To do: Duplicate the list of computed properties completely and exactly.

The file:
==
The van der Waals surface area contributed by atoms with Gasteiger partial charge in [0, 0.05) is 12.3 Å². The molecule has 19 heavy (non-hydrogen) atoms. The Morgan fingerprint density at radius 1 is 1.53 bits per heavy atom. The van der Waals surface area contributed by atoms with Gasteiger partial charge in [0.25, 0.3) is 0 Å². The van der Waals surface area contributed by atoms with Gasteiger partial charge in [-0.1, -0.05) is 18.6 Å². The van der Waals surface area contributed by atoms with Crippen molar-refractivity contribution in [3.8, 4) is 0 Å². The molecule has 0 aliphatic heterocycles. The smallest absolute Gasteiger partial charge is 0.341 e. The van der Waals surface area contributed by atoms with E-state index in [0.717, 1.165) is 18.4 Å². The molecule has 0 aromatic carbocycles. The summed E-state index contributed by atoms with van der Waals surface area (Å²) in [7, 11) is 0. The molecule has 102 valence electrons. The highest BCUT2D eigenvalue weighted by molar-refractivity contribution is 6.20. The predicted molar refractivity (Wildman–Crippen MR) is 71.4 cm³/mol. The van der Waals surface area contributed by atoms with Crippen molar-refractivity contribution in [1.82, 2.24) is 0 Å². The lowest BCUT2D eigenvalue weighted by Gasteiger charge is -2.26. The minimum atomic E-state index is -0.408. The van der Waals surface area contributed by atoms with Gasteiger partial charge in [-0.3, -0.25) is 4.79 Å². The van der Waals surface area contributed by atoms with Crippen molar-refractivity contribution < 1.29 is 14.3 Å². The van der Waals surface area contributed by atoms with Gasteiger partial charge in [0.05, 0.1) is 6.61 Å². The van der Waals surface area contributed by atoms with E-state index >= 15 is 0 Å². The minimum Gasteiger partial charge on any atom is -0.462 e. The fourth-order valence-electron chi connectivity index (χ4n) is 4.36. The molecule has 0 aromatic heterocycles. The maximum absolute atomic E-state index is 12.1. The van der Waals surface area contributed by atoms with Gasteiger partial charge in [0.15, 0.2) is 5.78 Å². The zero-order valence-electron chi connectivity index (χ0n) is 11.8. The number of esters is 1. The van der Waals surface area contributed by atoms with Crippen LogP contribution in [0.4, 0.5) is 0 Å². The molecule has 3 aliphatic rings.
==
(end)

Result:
The van der Waals surface area contributed by atoms with Gasteiger partial charge in [0, 0.05) is 12.3 Å². The molecule has 19 heavy (non-hydrogen) atoms. The Morgan fingerprint density at radius 1 is 1.53 bits per heavy atom. The van der Waals surface area contributed by atoms with Gasteiger partial charge in [0.25, 0.3) is 0 Å². The van der Waals surface area contributed by atoms with Gasteiger partial charge in [-0.1, -0.05) is 18.6 Å². The van der Waals surface area contributed by atoms with Crippen molar-refractivity contribution in [3.8, 4) is 0 Å². The molecule has 0 aliphatic heterocycles. The smallest absolute Gasteiger partial charge is 0.341 e. The van der Waals surface area contributed by atoms with E-state index in [0.717, 1.165) is 18.4 Å². The molecule has 0 aromatic carbocycles. The summed E-state index contributed by atoms with van der Waals surface area (Å²) in [7, 11) is 0. The molecule has 102 valence electrons. The highest BCUT2D eigenvalue weighted by molar-refractivity contribution is 6.20. The predicted molar refractivity (Wildman–Crippen MR) is 71.4 cm³/mol. The van der Waals surface area contributed by atoms with Crippen molar-refractivity contribution in [1.82, 2.24) is 0 Å². The lowest BCUT2D eigenvalue weighted by Gasteiger charge is -2.26. The minimum atomic E-state index is -0.408. The van der Waals surface area contributed by atoms with Gasteiger partial charge in [-0.3, -0.25) is 4.79 Å². The van der Waals surface area contributed by atoms with Crippen molar-refractivity contribution < 1.29 is 14.3 Å². The van der Waals surface area contributed by atoms with Gasteiger partial charge in [0.05, 0.1) is 6.61 Å². The van der Waals surface area contributed by atoms with E-state index >= 15 is 0 Å². The minimum Gasteiger partial charge on any atom is -0.462 e. The fourth-order valence-electron chi connectivity index (χ4n) is 4.36. The molecule has 0 aromatic heterocycles. The maximum absolute atomic E-state index is 12.1. The van der Waals surface area contributed by atoms with Gasteiger partial charge in [0.15, 0.2) is 5.78 Å². The zero-order valence-electron chi connectivity index (χ0n) is 11.8. The number of esters is 1. The van der Waals surface area contributed by atoms with Crippen LogP contribution in [0.4, 0.5) is 0 Å². The molecule has 3 aliphatic rings.